I read about a study that compared time spent in rush hour from 1990 to 2000. It was estimated that in 1990, U.S. drivers spent an average of 16 hours per year in rush hour traffic. That figure mushroomed to 62 hours in 2000. That averages about 24 minutes a day, based on the five-day work week, for rush hour alone.
In Houston, for example, a 2001 Urban Mobility Study by the Texas Transportation Institute at Texas A&M University showed that the average commute time, including rush hour, was 86 hours per year, an average of 33 minutes. The same study showed that in the 90s, the U.S. population increased 1% while vehicle miles traveled increased almost 20%.
THE COMMUTER CALCULATORI decided to crunch a few numbers on a website calculator (www.jazdesign.com/client/rtp/calculator.html) to come up with some average costs that HVACR contractors might face in their day-to-day business. In my hypothetical example, “commute distance” is miles traveled between service calls, not from home to work.
This calculator used six variables (not including parking fees). The variables:
The monthly cost of gas for each service call is $25. The monthly cost for maintenance and tire wear is $9.24. And, the monthly cost for insurance, depreciation, and taxes is $75. The total monthly operating cost per service call is $109.24. (Don’t forget applicable parking and/or toll charges, either.)
Now take that $109.24 and multiply it by the number of service calls the average tech makes and the number of vehicles you have on the road. Let’s say your techs average five calls a day and you have 10 vehicles. That adds up to $5,462 per month. Some contractors may average more than five runs per vehicle per day and travel distances vary between rural and urban communities.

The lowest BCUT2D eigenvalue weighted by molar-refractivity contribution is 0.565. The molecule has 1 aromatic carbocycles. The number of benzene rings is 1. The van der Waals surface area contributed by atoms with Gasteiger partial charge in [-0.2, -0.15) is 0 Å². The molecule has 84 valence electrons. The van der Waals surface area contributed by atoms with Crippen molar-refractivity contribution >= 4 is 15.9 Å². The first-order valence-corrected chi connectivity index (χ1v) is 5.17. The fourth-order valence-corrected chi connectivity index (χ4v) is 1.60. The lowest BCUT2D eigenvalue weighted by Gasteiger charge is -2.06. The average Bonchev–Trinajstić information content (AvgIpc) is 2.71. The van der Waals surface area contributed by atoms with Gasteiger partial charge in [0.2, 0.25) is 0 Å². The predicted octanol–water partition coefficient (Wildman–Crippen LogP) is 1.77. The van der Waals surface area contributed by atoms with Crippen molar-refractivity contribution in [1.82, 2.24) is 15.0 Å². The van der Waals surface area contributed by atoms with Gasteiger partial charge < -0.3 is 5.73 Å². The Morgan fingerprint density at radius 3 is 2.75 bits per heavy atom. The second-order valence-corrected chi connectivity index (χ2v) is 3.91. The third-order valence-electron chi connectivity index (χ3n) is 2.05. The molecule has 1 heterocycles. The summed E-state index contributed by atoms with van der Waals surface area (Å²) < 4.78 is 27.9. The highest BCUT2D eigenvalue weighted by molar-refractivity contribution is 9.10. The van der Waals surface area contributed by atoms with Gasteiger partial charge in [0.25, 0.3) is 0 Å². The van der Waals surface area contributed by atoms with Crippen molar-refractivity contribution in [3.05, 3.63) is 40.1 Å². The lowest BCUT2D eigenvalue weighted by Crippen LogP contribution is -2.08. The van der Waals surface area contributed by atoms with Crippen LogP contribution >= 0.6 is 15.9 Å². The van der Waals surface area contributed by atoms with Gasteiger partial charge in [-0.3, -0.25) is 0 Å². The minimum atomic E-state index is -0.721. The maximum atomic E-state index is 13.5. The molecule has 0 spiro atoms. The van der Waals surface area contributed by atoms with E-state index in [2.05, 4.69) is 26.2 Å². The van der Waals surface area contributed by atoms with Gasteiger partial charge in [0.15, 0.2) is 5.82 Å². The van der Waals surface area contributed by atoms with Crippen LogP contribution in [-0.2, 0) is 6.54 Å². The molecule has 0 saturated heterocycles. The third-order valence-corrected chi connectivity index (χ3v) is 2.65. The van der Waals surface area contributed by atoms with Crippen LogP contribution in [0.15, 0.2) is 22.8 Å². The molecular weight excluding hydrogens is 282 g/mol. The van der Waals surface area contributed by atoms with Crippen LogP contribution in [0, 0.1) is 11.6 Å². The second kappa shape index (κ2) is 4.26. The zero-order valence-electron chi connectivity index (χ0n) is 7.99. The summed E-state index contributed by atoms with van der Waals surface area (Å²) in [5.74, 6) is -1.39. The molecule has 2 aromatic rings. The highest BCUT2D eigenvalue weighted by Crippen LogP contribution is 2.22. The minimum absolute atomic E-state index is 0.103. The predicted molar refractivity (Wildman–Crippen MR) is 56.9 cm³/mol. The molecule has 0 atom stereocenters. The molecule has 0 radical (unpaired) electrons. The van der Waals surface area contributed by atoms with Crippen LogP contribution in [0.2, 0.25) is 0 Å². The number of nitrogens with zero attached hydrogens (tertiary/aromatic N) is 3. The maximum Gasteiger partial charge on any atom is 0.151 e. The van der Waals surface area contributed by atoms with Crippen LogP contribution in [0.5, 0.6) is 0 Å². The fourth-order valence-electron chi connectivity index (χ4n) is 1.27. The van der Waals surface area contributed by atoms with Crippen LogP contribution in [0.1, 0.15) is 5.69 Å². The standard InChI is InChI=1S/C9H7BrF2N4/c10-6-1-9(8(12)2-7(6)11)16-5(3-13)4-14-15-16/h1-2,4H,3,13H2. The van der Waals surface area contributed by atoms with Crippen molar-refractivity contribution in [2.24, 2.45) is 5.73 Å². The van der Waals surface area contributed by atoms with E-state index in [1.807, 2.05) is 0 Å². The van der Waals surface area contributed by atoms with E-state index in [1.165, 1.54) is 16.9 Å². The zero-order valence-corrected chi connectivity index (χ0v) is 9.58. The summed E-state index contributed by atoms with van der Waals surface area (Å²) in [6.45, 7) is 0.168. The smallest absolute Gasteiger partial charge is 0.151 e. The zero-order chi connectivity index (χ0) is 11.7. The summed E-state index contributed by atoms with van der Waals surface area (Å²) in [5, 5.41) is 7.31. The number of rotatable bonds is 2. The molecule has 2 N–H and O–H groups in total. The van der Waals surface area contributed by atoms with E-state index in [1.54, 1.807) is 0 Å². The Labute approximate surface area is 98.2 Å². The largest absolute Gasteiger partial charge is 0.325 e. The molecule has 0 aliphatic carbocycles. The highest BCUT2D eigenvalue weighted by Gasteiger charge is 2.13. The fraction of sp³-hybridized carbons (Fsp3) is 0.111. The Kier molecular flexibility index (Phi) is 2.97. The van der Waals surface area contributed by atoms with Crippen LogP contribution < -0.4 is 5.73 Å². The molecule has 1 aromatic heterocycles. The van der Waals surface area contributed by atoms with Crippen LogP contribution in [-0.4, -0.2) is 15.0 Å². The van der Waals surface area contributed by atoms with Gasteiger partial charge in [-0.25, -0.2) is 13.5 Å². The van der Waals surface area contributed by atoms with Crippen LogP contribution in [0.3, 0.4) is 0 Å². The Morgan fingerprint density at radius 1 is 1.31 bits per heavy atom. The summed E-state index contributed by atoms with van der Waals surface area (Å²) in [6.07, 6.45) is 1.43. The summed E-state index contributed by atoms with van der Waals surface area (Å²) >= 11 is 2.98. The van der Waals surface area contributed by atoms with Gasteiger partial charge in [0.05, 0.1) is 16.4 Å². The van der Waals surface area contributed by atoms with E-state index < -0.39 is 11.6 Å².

If you get a moment, go to the website calculator and fill in the numbers from your business. You may be happy — or distressed — about the results.
NOW ADD THE DELAYSWhat the calculator didn’t show was the amount of time and money wasted in rush hour traffic. If you discount the “normal” commute times and figure in only rush hour traffic, the additional costs are staggering.
The Texas A&M study showed that the cost of traffic congestion nationwide totaled $78 billion, representing a cost of 4.5 billion hours of extra travel time and 6.8 billion gallons of fuel wasted while sitting in traffic.
A couple of visitors to The News’ HVACR Forum (at www.achrnews.com) had some thoughts on longer commutes.
“I would say my travel times have doubled on average,” noted Glen Harrison. “I live north of Chicago and it takes me two hours to make the 50-mile trip into the Loop for one customer I service down there, and that’s to arrive at 8:00 a.m.”
Another visitor, C. Wright, said, “In Dallas, TX, the average port-to-port is 45-75 minutes, with every major traffic artery under construction. Traffic has definitely gotten much worse in this locale over the years, but in particular the past three years.”
It would be nice to find a cure for these problems, knowing full well that the costs of commuting go up dramatically when rush hour is figured into the equation. But Harrison added something that got me thinking: “On the other hand, if I head west, I can make the 20-mile trip to our shop in 30 minutes.”
Wouldn’t it be great if HVACR contractors could schedule calls that go against the traffic flow? If you are already doing that, great. If you aren’t, but you have other suggestions, please drop me a line.
Hall is business management editor. He can be reached at 734-542-6214; 734-542-6215 (fax); firstname.lastname@example.org (e-mail).
Publication date: 07/15/2002